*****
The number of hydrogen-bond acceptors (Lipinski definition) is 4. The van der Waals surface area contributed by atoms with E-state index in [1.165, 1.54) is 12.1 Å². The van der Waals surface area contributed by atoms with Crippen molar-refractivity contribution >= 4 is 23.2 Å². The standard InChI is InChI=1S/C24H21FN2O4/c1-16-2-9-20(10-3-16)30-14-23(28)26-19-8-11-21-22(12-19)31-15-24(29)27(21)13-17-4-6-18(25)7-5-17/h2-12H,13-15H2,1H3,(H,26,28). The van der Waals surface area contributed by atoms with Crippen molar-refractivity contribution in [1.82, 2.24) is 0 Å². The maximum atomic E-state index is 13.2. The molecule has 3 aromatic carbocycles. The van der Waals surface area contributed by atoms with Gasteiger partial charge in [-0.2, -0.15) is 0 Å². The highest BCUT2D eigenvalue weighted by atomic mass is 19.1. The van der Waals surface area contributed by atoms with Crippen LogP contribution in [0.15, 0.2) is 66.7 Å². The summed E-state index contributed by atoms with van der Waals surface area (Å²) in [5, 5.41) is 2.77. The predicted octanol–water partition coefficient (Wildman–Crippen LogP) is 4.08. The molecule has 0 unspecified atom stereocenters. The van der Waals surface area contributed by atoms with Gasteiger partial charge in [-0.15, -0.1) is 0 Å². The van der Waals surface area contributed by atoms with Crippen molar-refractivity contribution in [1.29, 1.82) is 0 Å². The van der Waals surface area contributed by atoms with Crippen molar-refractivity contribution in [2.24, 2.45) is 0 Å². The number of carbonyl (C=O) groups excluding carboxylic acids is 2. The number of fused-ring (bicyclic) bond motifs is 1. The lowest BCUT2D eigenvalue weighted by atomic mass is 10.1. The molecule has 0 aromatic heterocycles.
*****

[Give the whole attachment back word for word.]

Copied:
The number of hydrogen-bond acceptors (Lipinski definition) is 4. The van der Waals surface area contributed by atoms with E-state index in [1.165, 1.54) is 12.1 Å². The van der Waals surface area contributed by atoms with Crippen molar-refractivity contribution >= 4 is 23.2 Å². The standard InChI is InChI=1S/C24H21FN2O4/c1-16-2-9-20(10-3-16)30-14-23(28)26-19-8-11-21-22(12-19)31-15-24(29)27(21)13-17-4-6-18(25)7-5-17/h2-12H,13-15H2,1H3,(H,26,28). The van der Waals surface area contributed by atoms with Crippen molar-refractivity contribution in [1.82, 2.24) is 0 Å². The maximum atomic E-state index is 13.2. The molecule has 3 aromatic carbocycles. The van der Waals surface area contributed by atoms with Gasteiger partial charge in [-0.2, -0.15) is 0 Å². The highest BCUT2D eigenvalue weighted by atomic mass is 19.1. The van der Waals surface area contributed by atoms with Crippen LogP contribution in [0.15, 0.2) is 66.7 Å². The summed E-state index contributed by atoms with van der Waals surface area (Å²) in [5, 5.41) is 2.77. The predicted octanol–water partition coefficient (Wildman–Crippen LogP) is 4.08. The molecule has 0 unspecified atom stereocenters. The van der Waals surface area contributed by atoms with Gasteiger partial charge in [-0.15, -0.1) is 0 Å². The van der Waals surface area contributed by atoms with Crippen molar-refractivity contribution in [1.29, 1.82) is 0 Å². The van der Waals surface area contributed by atoms with Crippen molar-refractivity contribution in [2.24, 2.45) is 0 Å². The number of carbonyl (C=O) groups excluding carboxylic acids is 2. The number of fused-ring (bicyclic) bond motifs is 1. The lowest BCUT2D eigenvalue weighted by atomic mass is 10.1. The molecule has 0 aromatic heterocycles.